3254. Robert Southey to William Peachy, 25 February 1819 *
Keswick. 25 Feby. 1819
My dear Sir
I can find but one paper with Mr Flemings  communication. It is the concluding part, & I rather think that you could not have seen that of the preceding week, but after much search I have not been able to discover the paper which contains it, & am therefore afraid that it has been lost. But if it should turn up, I will not fail to send it you.
Till I could find this gazette I would not acknowledge the receipt of the two franks containing the papers respecting Bailbrook.  This little delay enables me to add what I am sure both you & Mrs Peachy will rejoice to hear, – that Mrs Southey is safely in bed, with a son. She suffered very severely, & Mr Edmondson despaired of saving the child, – owing to its presentation  & its enormous size, for it weighed more than ten pounds. However God be thanked it is living & well. We think of naming him Cuthbert, – which is a good Saxon name, & has never been obsolete in these northern counties.  – After so long an interval, – nearly seven years, – the appearance of an infant in the house occasions a great change.  And to compleat the bouleversement  as a Frenchman would call it, my study has been converted into “my Ladys chamber”, the chimney over our usual bedroom having received a shake, which has given it a threatening & ugly appearance; & the mischief cannot be remedied till all chance of frost is over. So I have taken up my quarters in the Room <apartment> which was Coleridges study, & goes now by the name of All-Saints Room, – where I am now sitting in good company. 
Can you learn from <for> what Order of Nuns it is that Bailbrook House is in danger of being purchased?  My reason for wishing to know is this, – that in writing upon the subject  I should like to sketch the history of that Order, if my mater authorities upon these shelves should contain sufficient materials (as most probably they will) – & then contrast the origin, nature, & consequence of such a nunnery, with the protestant establishment which is in danger of being superseded by it.
& believe me my dear Sir
very faithfully yours
 John Fleming (c. 1769–1835) of Rayrigg Hall, Rector of Bootle 1814–1835, wrote a series of nine letters, which were published in successive weeks in the Westmorland Gazette, 17 October–12 December 1818. They defended the conduct of Fleming and his six fellow-Governors of St Bees School, near Whitehaven. The House of Commons Select Committee on the Education of the Poor, chaired by Brougham, had taken evidence which had raised some embarrassing issues about how the School was run, including the fact that valuable mining rights belonging to St Bees had been leased to the Lowther family in 1742 for 867 years and at a rent of only £3 10 shillings per annum, Morning Chronicle, 21–23 September 1818. The Earl of Lonsdale, head of the Lowther family, was a Governor of the school. BACK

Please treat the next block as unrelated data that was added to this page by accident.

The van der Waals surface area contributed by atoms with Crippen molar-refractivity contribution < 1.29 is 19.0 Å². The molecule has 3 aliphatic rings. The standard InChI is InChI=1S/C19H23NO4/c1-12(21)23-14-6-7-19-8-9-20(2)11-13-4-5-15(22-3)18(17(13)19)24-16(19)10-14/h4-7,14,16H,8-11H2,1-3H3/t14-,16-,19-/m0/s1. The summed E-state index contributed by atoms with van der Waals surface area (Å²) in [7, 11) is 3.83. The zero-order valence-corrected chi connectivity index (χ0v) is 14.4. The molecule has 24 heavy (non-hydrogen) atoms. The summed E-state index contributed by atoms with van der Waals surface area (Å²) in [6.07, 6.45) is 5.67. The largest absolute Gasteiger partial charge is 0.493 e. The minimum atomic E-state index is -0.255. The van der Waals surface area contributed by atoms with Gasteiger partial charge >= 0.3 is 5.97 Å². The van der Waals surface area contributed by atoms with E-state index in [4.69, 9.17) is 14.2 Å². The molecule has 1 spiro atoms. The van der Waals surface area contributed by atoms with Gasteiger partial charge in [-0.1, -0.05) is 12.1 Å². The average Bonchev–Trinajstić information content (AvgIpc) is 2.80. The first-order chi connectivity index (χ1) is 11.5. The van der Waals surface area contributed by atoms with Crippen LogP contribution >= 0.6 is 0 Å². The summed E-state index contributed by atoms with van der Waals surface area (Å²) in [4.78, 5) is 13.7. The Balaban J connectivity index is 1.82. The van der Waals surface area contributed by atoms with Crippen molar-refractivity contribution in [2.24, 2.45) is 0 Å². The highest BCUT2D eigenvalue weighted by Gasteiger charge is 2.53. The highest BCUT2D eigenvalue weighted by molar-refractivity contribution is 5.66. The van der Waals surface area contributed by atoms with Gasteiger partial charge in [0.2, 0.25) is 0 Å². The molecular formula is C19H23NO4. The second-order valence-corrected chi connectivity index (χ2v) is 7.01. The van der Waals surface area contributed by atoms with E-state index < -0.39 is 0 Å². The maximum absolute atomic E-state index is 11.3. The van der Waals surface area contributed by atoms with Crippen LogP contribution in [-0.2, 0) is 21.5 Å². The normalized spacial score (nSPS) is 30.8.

Bailbrook House, near Bath, home of the Ladies’ Association established in 1816 by Lady Isabella Lettice King (1772–1845; DNB). Peachy had sent information about this requested by Southey; see Southey to Peachy, 9 February 1819, Letter 3244. BACK
 The room housed Southey’s copy of the Acta Sanctorum (1643–1794), a huge, 53-volume, compendium of hagiographies bought by Southey in 1817 and that he was now working through; no. 207 in the sale catalogue of his library. BACK
 Southey was reviewing Thomas Fosbrooke (1770–1842; DNB), British Monachism; or, Manners and Customs of the Monks and Nuns of England (1817), for the Quarterly Review, 22 (July 1819), 59–102. His article dealt extensively with the need for communities to provide support for single women (90–102; esp. 96–101, which mention Isabella King’s work). BACK
 In Quarterly Review, 22 (July 1819), 101, Southey wrote of Bailbrook House: ‘The premises have been offered for sale, an abbess from Yorkshire has inspected them in company with a Catholic priest, and the nuns are ready to remove and set up a Catholic school connected with the nunnery, the work of proselytism will go on in the neighbourhood, (as it does in the vicinity of all Catholic establishments,) and young women will be perverted and inveigled from their parents, to become tenants of the Bedlam which is designed for them.’ The only Catholic convent in Yorkshire at this time was the Convent of the Institute of the Blessed Virgin (or ‘Bar Convent’) in York. However, Bailbrook was not sold at this time. BACK